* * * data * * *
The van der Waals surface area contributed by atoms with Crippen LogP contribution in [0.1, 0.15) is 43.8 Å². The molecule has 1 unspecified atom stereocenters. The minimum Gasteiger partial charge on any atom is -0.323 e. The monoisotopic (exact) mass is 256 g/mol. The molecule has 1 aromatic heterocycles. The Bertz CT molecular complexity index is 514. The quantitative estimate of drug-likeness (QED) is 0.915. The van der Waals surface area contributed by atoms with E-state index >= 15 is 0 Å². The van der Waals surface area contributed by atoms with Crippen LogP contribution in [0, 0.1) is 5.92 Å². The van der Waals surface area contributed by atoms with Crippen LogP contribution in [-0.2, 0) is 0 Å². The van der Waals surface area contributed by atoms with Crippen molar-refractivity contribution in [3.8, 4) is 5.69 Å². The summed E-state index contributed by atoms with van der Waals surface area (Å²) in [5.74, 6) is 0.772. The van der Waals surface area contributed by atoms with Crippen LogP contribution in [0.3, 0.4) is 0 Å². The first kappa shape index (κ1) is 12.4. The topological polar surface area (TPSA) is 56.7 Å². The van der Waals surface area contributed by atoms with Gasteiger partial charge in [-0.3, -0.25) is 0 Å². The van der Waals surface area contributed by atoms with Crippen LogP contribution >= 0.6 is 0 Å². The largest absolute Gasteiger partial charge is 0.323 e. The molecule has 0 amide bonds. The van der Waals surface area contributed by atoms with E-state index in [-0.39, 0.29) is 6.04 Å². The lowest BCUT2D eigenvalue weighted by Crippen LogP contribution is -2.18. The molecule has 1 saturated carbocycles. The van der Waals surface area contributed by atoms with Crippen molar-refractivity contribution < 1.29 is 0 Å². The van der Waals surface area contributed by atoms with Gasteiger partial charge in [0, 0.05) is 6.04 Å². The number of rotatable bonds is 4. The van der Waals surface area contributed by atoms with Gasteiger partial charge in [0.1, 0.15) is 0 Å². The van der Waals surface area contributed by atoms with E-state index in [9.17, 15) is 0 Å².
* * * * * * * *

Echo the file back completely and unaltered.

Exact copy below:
The van der Waals surface area contributed by atoms with Crippen LogP contribution in [0.1, 0.15) is 43.8 Å². The molecule has 1 unspecified atom stereocenters. The minimum Gasteiger partial charge on any atom is -0.323 e. The monoisotopic (exact) mass is 256 g/mol. The molecule has 1 aromatic heterocycles. The Bertz CT molecular complexity index is 514. The quantitative estimate of drug-likeness (QED) is 0.915. The van der Waals surface area contributed by atoms with E-state index >= 15 is 0 Å². The van der Waals surface area contributed by atoms with Crippen LogP contribution in [0, 0.1) is 5.92 Å². The van der Waals surface area contributed by atoms with Crippen LogP contribution in [-0.2, 0) is 0 Å². The van der Waals surface area contributed by atoms with Crippen molar-refractivity contribution in [3.8, 4) is 5.69 Å². The summed E-state index contributed by atoms with van der Waals surface area (Å²) in [5.74, 6) is 0.772. The van der Waals surface area contributed by atoms with Crippen LogP contribution in [0.3, 0.4) is 0 Å². The first kappa shape index (κ1) is 12.4. The topological polar surface area (TPSA) is 56.7 Å². The van der Waals surface area contributed by atoms with Gasteiger partial charge in [-0.3, -0.25) is 0 Å². The van der Waals surface area contributed by atoms with Crippen LogP contribution >= 0.6 is 0 Å². The largest absolute Gasteiger partial charge is 0.323 e. The molecule has 0 amide bonds. The van der Waals surface area contributed by atoms with E-state index in [-0.39, 0.29) is 6.04 Å². The lowest BCUT2D eigenvalue weighted by Crippen LogP contribution is -2.18. The molecule has 1 saturated carbocycles. The van der Waals surface area contributed by atoms with Crippen molar-refractivity contribution < 1.29 is 0 Å². The van der Waals surface area contributed by atoms with Gasteiger partial charge in [0, 0.05) is 6.04 Å². The number of rotatable bonds is 4. The van der Waals surface area contributed by atoms with Gasteiger partial charge in [0.1, 0.15) is 0 Å². The van der Waals surface area contributed by atoms with E-state index in [9.17, 15) is 0 Å².